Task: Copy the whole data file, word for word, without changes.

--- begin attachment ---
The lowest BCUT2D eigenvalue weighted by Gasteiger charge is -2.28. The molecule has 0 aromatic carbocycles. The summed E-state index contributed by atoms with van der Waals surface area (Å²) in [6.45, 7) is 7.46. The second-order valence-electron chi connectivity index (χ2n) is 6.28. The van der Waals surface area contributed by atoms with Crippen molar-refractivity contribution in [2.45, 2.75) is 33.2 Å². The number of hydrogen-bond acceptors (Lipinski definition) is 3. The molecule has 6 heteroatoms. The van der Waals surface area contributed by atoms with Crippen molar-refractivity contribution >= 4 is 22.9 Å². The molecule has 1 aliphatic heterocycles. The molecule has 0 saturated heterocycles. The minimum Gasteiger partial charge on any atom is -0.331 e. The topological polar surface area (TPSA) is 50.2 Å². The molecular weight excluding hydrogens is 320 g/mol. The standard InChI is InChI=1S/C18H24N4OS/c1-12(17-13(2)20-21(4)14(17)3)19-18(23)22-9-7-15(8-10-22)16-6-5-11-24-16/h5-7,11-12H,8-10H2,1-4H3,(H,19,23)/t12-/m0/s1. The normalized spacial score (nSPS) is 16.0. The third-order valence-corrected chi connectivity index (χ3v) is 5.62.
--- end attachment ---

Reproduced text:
The lowest BCUT2D eigenvalue weighted by Gasteiger charge is -2.28. The molecule has 0 aromatic carbocycles. The summed E-state index contributed by atoms with van der Waals surface area (Å²) in [6.45, 7) is 7.46. The second-order valence-electron chi connectivity index (χ2n) is 6.28. The van der Waals surface area contributed by atoms with Crippen molar-refractivity contribution in [2.45, 2.75) is 33.2 Å². The number of hydrogen-bond acceptors (Lipinski definition) is 3. The molecule has 6 heteroatoms. The van der Waals surface area contributed by atoms with Crippen molar-refractivity contribution >= 4 is 22.9 Å². The molecule has 1 aliphatic heterocycles. The molecule has 0 saturated heterocycles. The minimum Gasteiger partial charge on any atom is -0.331 e. The topological polar surface area (TPSA) is 50.2 Å². The molecular weight excluding hydrogens is 320 g/mol. The standard InChI is InChI=1S/C18H24N4OS/c1-12(17-13(2)20-21(4)14(17)3)19-18(23)22-9-7-15(8-10-22)16-6-5-11-24-16/h5-7,11-12H,8-10H2,1-4H3,(H,19,23)/t12-/m0/s1. The normalized spacial score (nSPS) is 16.0. The third-order valence-corrected chi connectivity index (χ3v) is 5.62.